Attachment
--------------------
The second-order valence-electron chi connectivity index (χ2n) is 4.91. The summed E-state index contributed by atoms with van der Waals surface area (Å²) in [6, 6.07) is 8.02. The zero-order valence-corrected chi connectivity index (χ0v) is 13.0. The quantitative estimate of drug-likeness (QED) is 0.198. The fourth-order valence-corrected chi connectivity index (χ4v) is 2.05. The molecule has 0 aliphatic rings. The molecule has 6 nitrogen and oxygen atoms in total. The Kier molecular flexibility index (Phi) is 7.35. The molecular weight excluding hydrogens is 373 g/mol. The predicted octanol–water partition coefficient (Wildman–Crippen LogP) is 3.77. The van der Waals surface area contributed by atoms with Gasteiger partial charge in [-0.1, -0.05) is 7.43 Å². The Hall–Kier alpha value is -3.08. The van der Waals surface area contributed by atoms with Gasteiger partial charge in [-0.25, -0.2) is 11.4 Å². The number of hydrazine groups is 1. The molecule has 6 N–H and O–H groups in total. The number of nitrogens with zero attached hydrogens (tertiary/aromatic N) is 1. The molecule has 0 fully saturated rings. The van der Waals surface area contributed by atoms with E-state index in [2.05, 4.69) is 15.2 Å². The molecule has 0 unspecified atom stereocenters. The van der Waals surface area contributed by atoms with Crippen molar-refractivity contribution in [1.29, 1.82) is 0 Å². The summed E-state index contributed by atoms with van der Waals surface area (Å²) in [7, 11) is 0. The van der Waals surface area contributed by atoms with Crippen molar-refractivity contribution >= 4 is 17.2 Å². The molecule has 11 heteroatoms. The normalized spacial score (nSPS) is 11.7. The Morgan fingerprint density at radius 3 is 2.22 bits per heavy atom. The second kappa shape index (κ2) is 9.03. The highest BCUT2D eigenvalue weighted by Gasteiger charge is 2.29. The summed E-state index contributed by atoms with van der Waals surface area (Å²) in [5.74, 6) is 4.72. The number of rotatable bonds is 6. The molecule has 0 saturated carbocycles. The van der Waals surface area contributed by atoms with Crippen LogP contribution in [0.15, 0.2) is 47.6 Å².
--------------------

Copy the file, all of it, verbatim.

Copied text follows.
The second-order valence-electron chi connectivity index (χ2n) is 4.91. The summed E-state index contributed by atoms with van der Waals surface area (Å²) in [6, 6.07) is 8.02. The zero-order valence-corrected chi connectivity index (χ0v) is 13.0. The quantitative estimate of drug-likeness (QED) is 0.198. The fourth-order valence-corrected chi connectivity index (χ4v) is 2.05. The molecule has 0 aliphatic rings. The molecule has 6 nitrogen and oxygen atoms in total. The Kier molecular flexibility index (Phi) is 7.35. The molecular weight excluding hydrogens is 373 g/mol. The predicted octanol–water partition coefficient (Wildman–Crippen LogP) is 3.77. The van der Waals surface area contributed by atoms with Gasteiger partial charge in [-0.1, -0.05) is 7.43 Å². The Hall–Kier alpha value is -3.08. The van der Waals surface area contributed by atoms with Gasteiger partial charge in [-0.25, -0.2) is 11.4 Å². The number of hydrazine groups is 1. The molecule has 6 N–H and O–H groups in total. The number of nitrogens with zero attached hydrogens (tertiary/aromatic N) is 1. The molecule has 0 fully saturated rings. The van der Waals surface area contributed by atoms with E-state index in [2.05, 4.69) is 15.2 Å². The molecule has 0 unspecified atom stereocenters. The van der Waals surface area contributed by atoms with Crippen molar-refractivity contribution in [1.29, 1.82) is 0 Å². The summed E-state index contributed by atoms with van der Waals surface area (Å²) in [7, 11) is 0. The van der Waals surface area contributed by atoms with Crippen molar-refractivity contribution >= 4 is 17.2 Å². The molecule has 11 heteroatoms. The normalized spacial score (nSPS) is 11.7. The Morgan fingerprint density at radius 3 is 2.22 bits per heavy atom. The second kappa shape index (κ2) is 9.03. The highest BCUT2D eigenvalue weighted by Gasteiger charge is 2.29. The summed E-state index contributed by atoms with van der Waals surface area (Å²) in [5.74, 6) is 4.72. The number of rotatable bonds is 6. The molecule has 0 saturated carbocycles. The van der Waals surface area contributed by atoms with Crippen LogP contribution in [0.15, 0.2) is 47.6 Å².